To listen to the podcast from the session, click here Our final provisions session of the year explored the theme of ‘Teaching First Year Students’. An audience of 25 were in attendance to hear a joint presentation from Provisions Fellows Peter Koonz, Serials and Electronic Resources Librarian and Jennifer Marlow, Assistant Professor of English (Composition … Continue reading April Provisions Session – Teaching First Year Students: Provisions Fellows Present
In honor of writing here is an article that discusses different devices for writing: "Do You Have Something to Write With?" From notepads on phones, to real notepads, to post-its or PicoPads there are dozens of ways to write down information. And of course, there are dozens of situations one may find themselves in with the need … Continue reading Writing Tools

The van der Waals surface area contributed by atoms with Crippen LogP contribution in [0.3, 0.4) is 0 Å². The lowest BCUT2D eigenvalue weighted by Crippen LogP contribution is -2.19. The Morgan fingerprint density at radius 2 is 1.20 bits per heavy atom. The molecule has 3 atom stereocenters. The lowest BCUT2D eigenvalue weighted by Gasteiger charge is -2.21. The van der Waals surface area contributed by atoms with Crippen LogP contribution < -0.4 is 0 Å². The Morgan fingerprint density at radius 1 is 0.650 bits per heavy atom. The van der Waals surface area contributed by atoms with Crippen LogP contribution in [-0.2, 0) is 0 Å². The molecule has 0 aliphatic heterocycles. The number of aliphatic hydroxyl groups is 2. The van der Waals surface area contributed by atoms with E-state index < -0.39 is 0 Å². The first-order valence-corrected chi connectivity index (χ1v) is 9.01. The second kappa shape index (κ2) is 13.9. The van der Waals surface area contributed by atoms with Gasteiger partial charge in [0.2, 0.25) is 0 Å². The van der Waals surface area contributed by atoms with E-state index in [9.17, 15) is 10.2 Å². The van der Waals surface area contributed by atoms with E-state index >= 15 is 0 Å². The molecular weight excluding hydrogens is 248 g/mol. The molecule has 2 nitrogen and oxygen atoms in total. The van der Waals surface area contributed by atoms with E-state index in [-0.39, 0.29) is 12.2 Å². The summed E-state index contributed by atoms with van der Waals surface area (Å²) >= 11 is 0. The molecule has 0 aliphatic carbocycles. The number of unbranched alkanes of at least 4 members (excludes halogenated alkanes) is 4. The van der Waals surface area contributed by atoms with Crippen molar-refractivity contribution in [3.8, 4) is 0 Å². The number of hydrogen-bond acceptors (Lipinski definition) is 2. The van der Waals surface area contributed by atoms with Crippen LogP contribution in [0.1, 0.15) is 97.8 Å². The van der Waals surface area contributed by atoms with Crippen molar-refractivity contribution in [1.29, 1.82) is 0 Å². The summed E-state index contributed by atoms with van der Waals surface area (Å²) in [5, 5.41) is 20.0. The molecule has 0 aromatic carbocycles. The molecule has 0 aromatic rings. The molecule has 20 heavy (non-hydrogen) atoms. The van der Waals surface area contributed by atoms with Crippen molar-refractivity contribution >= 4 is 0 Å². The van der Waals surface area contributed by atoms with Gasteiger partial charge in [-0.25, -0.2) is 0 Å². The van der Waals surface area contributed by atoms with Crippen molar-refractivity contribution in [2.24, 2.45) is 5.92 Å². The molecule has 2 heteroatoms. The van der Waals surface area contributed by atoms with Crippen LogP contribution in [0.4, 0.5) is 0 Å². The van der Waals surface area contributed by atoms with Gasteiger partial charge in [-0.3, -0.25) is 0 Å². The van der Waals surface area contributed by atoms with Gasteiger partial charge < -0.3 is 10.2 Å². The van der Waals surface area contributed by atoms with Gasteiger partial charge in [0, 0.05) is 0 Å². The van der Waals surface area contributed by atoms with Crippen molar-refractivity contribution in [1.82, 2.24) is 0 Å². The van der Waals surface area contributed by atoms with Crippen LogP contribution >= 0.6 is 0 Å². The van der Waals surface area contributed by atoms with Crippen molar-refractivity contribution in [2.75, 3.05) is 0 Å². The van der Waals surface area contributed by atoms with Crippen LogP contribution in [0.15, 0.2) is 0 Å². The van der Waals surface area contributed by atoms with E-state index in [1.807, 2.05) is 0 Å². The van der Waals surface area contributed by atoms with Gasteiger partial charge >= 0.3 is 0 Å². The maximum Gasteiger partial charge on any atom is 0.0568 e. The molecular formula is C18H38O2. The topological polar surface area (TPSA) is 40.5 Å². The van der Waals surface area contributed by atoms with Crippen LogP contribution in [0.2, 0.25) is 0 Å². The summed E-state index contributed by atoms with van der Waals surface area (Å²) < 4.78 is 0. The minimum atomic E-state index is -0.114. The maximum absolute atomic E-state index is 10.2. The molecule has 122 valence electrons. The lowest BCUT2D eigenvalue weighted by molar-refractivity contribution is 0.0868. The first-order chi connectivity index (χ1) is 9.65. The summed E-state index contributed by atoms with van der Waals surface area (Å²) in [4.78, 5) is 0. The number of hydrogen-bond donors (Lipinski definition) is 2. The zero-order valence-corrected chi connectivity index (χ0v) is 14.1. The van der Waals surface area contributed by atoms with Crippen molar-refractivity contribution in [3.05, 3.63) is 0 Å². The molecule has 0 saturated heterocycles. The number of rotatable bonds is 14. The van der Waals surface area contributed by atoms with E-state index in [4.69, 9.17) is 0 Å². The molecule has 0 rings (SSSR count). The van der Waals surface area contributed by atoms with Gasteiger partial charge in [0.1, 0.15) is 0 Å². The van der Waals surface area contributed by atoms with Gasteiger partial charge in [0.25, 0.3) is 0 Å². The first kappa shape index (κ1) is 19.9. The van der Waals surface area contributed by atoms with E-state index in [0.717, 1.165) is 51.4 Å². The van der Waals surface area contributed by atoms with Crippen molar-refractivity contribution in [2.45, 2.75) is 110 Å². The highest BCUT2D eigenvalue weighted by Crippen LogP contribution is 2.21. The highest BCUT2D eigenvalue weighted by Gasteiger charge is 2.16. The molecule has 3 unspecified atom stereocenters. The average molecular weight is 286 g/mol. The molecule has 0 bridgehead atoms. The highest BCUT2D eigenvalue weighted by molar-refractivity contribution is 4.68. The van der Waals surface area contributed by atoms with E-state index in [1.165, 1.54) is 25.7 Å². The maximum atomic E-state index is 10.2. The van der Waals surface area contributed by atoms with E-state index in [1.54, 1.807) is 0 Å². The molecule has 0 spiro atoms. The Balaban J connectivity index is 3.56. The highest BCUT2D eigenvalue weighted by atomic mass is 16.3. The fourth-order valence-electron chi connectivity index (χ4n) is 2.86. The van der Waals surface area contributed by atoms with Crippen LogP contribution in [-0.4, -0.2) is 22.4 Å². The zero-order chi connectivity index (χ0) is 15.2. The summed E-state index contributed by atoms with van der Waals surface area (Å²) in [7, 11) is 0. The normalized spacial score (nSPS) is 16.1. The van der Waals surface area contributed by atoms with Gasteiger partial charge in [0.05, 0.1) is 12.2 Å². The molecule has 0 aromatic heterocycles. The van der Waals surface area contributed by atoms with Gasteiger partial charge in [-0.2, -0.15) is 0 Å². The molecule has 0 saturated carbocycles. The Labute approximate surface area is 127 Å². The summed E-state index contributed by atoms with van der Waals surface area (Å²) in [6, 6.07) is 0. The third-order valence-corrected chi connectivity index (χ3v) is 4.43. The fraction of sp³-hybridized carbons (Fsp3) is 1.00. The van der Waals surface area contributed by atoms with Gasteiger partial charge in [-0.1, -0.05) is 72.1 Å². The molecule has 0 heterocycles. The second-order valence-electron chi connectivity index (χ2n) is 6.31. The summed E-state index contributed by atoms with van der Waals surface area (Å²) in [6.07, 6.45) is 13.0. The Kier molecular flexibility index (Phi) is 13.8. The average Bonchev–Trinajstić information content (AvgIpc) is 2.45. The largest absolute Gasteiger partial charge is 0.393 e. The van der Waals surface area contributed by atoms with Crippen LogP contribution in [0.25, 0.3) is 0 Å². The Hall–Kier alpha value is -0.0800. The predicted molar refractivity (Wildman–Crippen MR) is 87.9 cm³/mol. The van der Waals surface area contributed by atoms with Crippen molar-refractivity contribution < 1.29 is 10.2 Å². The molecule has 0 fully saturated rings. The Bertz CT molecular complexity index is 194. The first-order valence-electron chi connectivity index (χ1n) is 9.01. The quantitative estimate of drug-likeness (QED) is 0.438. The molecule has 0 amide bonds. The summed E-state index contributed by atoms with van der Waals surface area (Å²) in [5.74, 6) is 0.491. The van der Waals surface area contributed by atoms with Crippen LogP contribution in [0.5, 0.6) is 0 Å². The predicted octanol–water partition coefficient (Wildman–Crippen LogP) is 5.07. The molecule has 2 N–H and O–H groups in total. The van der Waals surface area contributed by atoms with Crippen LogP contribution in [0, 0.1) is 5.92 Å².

Megan Fulwiler, Associate Professor of English, discussed the history and Theory of Writing in the disciplines. In the 1980s the Writing Across the Curriculum Movement (WAC) began as a way to get students to write more professionally. Three functions of writing were determined: transactional, expressive, and poetic. Expressive writing is often used to improve transactional … Continue reading Teaching Writing in the Disciplines
Many teachers have their students write during class time. However, how many teachers actually have their students go through the entire writing process for an assignment in class? This does not mean writing quick responses or responding to essay questions on tests. All the work that goes into writing can include research, outlining, writing several … Continue reading Classroom Writing Time: Remedial or Beneficial?
October 21, 2008- This month Provisions explored the controversial topic of Teaching in a Post-Virginia Tech World. Presenters included, American Studies instructor Nan Mullennaux and Jay Hamer, Director of Counseling and Psychological Services. Nan Mullennaux shared a personal experience with one of her students and the step by step process in … Continue reading Teaching in a Post Virginia-Tech World